Purgatorio -- Canto XXI

Statius

 

Notes.

3 The Samaritan woman at the well asks Christ for living water to drink (John 4:5-15).

 

7 On the day of his resurrection, Christ appeared to two disciples on the road to Emmaus (Luke 24:13-32).

10 It is the shade of the Roman poet Statius, see note 91 below.

 

 

 

 

 

 

 

 

 

25 Lachesis is the Fate who spins the thread of life. 

 

 

 

 

 

 

 

 

 

 

 

 

 

 

 

50 Iris, the rainbow, is the daughter of the centaur Thaumas and Electra.

 

 

 

 

 

 

 

 

 

 

 

 

 

 

 

 

 

 

 

82 Titus, son of Vespasian, razed Jerusalem in 70 A.D. The act was long regarded by Christians as a divine reprisal for the crucifixion of Christ.

 

 

 

 

91 Statius, a Roman poet born in Naples, authored the epics Thebaid on the siege of Thebes and Achilleid, which he left unfinished at his death in 96 A.D.

          That natural thirst which is never quenched
          Except with the water which the woman
          Of Samaria sought as a source of grace
 
          Tormented me, and our haste spurred me on
5        Along the straitened path behind my guide,
          As I grieved at the payment of just penance.
 
          And look! just as Saint Luke records for us
          That Christ appeared to two along the way
          Already risen from his burial cave,
 
10       A shade appeared to us, and came behind us
          While we stared at the crowd stretched at our feet;
          Nor did we notice him till he first spoke,
 
          Saying, "My brothers, may God give you peace!"
          We quickly turned, and Virgil answered him
15       With the sign appropriate for greeting,
 
          And then began, "Within the blessed assembly
          May the inerrant court that banishes me
          To eternal exile settle you in peace."
 
          "How then?" he asked as we walked on in haste,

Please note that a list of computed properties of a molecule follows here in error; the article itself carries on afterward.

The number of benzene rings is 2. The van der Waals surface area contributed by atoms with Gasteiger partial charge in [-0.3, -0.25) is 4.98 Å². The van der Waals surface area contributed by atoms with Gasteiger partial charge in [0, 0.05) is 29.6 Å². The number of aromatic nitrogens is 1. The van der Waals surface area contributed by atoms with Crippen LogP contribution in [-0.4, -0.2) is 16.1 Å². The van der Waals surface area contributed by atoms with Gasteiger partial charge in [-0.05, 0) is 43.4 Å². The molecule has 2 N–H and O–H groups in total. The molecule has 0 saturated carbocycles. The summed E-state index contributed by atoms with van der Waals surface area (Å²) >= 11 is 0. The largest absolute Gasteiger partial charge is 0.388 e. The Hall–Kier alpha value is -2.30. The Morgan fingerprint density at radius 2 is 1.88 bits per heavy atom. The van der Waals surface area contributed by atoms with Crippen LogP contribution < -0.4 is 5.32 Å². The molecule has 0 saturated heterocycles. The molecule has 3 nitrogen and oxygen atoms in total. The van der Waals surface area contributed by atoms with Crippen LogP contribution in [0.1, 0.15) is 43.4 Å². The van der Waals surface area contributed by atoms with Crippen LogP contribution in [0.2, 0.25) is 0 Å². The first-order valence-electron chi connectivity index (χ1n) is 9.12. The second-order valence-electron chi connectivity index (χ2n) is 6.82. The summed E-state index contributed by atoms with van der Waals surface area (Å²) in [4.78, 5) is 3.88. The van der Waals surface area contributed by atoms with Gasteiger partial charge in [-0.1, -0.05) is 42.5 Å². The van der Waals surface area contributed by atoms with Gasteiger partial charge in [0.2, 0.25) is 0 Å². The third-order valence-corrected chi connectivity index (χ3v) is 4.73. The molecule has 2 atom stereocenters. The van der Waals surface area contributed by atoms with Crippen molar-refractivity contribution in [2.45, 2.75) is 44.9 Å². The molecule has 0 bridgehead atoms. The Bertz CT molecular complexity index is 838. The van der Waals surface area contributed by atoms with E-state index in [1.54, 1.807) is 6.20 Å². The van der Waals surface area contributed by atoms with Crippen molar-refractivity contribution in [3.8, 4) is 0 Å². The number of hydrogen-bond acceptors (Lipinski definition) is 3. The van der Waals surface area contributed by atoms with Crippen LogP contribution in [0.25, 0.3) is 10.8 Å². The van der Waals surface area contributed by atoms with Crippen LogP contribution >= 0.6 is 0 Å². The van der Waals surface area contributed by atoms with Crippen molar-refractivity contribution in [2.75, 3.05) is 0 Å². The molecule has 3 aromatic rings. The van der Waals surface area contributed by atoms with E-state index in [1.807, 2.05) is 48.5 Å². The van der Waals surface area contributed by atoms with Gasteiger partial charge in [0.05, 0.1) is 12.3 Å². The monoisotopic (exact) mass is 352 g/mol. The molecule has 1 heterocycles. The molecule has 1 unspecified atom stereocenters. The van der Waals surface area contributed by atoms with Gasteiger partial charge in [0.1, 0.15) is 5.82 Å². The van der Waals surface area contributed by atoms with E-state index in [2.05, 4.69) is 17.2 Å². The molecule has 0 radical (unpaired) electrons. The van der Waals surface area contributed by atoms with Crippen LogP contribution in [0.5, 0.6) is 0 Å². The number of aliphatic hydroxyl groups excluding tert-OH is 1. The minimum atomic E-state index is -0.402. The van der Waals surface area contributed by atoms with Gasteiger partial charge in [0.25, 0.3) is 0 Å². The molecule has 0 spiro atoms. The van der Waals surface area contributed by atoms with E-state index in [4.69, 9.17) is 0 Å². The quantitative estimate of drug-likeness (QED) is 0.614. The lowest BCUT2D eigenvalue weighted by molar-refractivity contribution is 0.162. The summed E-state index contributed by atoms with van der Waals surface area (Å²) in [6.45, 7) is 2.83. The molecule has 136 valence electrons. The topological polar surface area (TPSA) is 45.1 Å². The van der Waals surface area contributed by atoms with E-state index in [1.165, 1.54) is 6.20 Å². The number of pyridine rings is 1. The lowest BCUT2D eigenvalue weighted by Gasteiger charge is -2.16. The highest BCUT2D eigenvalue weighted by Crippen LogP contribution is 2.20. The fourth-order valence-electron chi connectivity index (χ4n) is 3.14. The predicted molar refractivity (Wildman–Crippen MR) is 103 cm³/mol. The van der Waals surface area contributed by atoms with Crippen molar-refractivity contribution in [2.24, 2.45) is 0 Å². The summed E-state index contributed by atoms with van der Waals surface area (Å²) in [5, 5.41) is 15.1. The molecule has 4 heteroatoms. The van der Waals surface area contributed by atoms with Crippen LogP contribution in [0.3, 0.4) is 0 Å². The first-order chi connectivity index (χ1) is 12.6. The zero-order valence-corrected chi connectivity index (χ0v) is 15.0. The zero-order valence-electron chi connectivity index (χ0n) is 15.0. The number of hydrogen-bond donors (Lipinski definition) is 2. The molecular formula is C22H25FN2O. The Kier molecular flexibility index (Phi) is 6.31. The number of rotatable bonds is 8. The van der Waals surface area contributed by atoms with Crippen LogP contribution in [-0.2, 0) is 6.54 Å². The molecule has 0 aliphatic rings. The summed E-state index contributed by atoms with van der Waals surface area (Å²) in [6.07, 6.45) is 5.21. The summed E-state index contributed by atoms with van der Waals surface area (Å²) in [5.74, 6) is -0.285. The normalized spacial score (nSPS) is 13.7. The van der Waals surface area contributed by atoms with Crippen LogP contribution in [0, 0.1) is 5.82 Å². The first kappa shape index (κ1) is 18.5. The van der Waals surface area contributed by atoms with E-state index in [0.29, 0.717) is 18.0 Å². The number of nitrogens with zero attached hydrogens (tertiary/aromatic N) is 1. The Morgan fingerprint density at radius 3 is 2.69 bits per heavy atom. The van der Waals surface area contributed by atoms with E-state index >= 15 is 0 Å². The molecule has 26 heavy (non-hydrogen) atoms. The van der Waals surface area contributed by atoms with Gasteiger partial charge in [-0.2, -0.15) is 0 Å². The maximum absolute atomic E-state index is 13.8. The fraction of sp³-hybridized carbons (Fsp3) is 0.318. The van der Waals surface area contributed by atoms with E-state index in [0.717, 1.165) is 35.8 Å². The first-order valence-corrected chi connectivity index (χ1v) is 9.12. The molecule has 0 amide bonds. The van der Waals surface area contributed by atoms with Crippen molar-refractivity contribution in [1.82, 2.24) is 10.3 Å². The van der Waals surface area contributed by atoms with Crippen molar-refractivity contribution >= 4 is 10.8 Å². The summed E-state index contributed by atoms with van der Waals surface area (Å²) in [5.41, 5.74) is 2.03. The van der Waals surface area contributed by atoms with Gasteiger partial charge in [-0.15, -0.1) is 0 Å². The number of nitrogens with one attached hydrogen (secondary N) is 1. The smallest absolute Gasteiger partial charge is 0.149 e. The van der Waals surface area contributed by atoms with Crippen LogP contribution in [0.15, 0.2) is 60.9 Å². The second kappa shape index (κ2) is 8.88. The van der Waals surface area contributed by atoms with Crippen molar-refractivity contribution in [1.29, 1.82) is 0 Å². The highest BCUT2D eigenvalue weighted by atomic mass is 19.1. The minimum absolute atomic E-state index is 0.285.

20       "If you are shades God's not found fit for heaven,
          Who guided you so far along his stairway?"
 
          And my teacher: "If you look at the marks
          Which this man bears and which the angel traced,
          You’ll plainly see he must reign with the just.
 
25       "Since she, however, who spins day and night
          Had not yet drawn the fiber off for him
          Which Clotho loads and packs on each one’s distaff,
 
          "His soul, which is your sister and my own,
          Ascending here, could not have come alone,
30       Because she does not see the way we do.
 
          "So I was snatched out of the gaping jaws
          Of hell to guide him, and guide him so I will
          Onward as far as my schooling can conduct him.
 
          "But tell me, if you know, why just this moment
35       The mountain shook so, and all seemed to shout
          With one voice downward to the shore-lined base."
 
          With this request he threaded the needle’s eye
          Of my desire so that with just the hope
          He made my thirst seem less insatiable.
 
40       The soul began then, "Nothing without order
          Or the support of custom is permitted
          By the holy rule of the mountain.
 
          "This place is free from every earthly change.
          What heaven receives into and from itself
45       May function here as cause, and nothing else:
 
          "So neither rain, nor hail, nor snow, nor dew,
          Nor hoarfrost falls here any higher than
          The stairway of the three short steps below;
 
          "No thick, no thin clouds ever can appear,
50       Nor lightning flash, nor Thaumas’s daughter
          Who often changes regions in your sky;
 
          "Nor does dry vapor rise up any higher
          Than to the top of the three steps I mentioned,
          On which Saint Peter’s vicar rests his feet.
 
55       "Tremors, small or large, may chance down lower,
          But here above, I don’t know why, it never
          Trembles from wind concealed within the earth.
 
          "It trembles here when some soul feels herself
          Cleansed, so that she rises or sets out
60       To leap upward, and that shout follows then.